One such voter (presumably, anyway) by the name of Robert Tell writes to the Detroit Free Press:
This is not a partisan issue of support for either Sen. Barack Obama or Sen. Hillary Clinton. It is an outrage that the silly rules artificially imposed by the Democratic National Committee should trump the honest attempt of millions of voters to express their political choice.This of course doesn't help Howard Dean who must now navigate through this very thorny issue without completely invalidating the entire primary process. Good luck with that.
In the meantime, there is the very real prospect of voter revolt which could still affect the general election in November. Push your voters hard enough and they'll begin to push back.
Assuming Obama gets the party's nod at the convention, it would be a shame (really, I'm saying all of this with a very straight face) to invalidate the will of two complete states just because their state leadership wanted to have their say earlier than party rules allowed. As Mr. Tell said, the "artificially imposed" rules of the DNC have in essence wiped out two state primaries. Way to go.
I'm pretty sure the DNC had no idea that this race would become so pivotal, nor that the votes of two large-ish states would be become so contentious a topic. However, when you make rules that even potentially invalidate the voices of people you may need desperately in the general election, you essentially reap what you sow.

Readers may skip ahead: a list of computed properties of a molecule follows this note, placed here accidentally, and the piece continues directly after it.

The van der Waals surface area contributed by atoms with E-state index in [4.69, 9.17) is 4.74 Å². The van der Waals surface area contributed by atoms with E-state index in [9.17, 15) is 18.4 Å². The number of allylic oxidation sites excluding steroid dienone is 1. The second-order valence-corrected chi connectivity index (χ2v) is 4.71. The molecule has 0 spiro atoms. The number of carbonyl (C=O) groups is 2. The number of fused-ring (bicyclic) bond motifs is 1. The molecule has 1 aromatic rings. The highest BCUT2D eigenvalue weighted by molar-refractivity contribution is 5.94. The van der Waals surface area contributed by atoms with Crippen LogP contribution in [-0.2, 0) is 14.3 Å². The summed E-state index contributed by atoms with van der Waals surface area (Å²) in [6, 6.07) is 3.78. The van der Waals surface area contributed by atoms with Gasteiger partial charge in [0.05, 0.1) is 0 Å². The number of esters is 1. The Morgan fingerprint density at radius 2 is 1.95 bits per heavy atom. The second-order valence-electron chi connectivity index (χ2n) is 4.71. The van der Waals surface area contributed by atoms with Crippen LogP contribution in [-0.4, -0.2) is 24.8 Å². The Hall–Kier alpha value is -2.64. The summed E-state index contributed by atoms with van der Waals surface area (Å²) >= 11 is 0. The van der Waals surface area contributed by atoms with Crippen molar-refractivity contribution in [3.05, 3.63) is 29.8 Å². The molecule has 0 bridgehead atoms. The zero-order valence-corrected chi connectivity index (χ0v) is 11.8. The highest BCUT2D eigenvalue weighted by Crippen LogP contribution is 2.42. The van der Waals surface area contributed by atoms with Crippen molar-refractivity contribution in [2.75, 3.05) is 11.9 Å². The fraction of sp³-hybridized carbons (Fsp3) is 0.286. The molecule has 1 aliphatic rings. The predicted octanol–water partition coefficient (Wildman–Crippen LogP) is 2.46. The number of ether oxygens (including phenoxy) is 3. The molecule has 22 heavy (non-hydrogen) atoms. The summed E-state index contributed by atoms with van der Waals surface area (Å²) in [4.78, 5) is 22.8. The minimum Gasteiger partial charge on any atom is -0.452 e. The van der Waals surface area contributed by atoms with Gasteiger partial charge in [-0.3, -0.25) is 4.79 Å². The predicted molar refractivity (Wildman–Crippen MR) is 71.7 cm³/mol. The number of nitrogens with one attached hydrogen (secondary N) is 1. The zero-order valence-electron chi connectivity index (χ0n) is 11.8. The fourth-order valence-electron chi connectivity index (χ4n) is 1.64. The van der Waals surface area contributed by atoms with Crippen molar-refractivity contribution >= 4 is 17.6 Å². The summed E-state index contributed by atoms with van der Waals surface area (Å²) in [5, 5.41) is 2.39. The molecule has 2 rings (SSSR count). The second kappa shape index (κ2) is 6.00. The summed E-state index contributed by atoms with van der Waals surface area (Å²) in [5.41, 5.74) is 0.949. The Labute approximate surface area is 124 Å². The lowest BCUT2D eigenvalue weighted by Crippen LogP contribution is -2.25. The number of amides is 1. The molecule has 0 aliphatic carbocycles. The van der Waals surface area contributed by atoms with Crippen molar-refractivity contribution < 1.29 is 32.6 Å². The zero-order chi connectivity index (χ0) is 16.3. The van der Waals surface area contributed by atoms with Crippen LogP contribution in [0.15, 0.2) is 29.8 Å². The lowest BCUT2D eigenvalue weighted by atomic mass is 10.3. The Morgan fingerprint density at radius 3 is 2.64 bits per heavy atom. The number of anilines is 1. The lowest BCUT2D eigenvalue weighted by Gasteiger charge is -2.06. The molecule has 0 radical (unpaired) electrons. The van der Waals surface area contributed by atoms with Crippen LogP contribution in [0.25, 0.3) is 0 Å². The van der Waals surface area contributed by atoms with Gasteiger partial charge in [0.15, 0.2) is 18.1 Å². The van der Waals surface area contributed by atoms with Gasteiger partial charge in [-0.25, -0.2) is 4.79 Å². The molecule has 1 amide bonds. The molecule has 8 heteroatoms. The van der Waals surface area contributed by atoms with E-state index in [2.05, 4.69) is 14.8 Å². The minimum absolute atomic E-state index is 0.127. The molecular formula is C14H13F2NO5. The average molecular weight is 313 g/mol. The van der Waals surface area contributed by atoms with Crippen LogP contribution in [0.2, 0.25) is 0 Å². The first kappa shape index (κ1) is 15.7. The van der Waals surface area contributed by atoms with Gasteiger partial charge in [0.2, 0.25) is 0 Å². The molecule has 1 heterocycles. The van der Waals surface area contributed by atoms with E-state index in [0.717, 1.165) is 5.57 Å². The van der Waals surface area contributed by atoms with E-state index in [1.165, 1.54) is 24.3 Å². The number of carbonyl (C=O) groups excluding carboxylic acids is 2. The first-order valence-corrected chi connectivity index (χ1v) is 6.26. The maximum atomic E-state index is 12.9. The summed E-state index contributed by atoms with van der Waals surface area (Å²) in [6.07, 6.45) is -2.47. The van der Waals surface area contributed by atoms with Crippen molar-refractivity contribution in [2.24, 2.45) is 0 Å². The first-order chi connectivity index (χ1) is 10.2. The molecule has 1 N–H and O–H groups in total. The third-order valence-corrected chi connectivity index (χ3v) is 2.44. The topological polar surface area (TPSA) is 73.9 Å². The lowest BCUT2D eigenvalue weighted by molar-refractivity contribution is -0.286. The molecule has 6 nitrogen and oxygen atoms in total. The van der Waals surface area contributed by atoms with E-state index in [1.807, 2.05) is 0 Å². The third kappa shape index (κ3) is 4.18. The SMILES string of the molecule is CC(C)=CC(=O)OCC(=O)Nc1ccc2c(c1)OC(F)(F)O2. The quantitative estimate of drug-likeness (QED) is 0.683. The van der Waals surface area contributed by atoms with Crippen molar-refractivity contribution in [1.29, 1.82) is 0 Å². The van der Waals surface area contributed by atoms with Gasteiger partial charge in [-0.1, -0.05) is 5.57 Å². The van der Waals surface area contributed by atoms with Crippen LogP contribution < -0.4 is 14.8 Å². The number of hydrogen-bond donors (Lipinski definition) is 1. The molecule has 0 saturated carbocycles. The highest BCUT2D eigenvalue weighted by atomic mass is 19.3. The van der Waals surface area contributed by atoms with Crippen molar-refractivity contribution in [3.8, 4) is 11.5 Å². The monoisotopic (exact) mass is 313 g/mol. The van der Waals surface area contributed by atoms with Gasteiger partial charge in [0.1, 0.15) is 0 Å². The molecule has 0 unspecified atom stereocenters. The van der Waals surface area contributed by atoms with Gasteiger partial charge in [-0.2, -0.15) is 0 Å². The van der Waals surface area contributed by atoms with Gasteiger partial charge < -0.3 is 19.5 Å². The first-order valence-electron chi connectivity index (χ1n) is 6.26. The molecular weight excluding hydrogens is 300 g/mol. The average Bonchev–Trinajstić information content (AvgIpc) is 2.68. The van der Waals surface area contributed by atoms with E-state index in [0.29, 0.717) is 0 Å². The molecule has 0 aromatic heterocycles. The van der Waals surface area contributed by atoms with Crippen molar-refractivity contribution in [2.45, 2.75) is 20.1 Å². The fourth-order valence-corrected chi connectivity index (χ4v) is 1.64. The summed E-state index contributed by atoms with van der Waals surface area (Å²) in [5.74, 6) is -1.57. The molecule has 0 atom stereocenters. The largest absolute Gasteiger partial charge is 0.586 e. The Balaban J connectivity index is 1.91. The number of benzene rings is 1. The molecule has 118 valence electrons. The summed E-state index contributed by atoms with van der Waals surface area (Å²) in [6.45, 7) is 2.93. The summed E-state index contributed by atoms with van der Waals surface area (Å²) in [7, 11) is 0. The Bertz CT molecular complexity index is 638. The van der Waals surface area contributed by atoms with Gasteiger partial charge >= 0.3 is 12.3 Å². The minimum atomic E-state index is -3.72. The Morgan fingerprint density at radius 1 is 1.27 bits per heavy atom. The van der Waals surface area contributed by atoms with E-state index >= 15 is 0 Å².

I suppose one could lay blame for this fiasco squarely at the feet of the respective state leaders in Michigan and Florida who insisted on holding their primary elections earlier than party rules allowed and created this political stalemate. However, their own decisions have been influenced by the larger "need" (a perception I still don't agree with) to have states be more "influential" by having their primaries earlier. California was just as guilty of this hysteria and created a situation where we now need three elections to handle the work previously accommodated by two. What a waste of money, among other things. There's also the accelerated pace of the campaign itself. We were inundated with so much information in such a compressed space of time that we weren't allowed to properly formulate our impressions of any given candidate. I believe Romney would have been in a better position to capture more votes were he still looking forward to a June California primary, rather than trying to criss-cross the nation as he was forced to do back in February on "Super Tuesday."
Thus it is that in this election, Republicans are pretty much left with a candidate who has not captured the hearts of the conservative base, while Democrats must sit through several weeks more of a true carnival sideshow. If this is what the general election may look like this November, both parties may need to run their state and national leadership out of town on one very large rail. We need a much cleaner, slower campaign in 2012.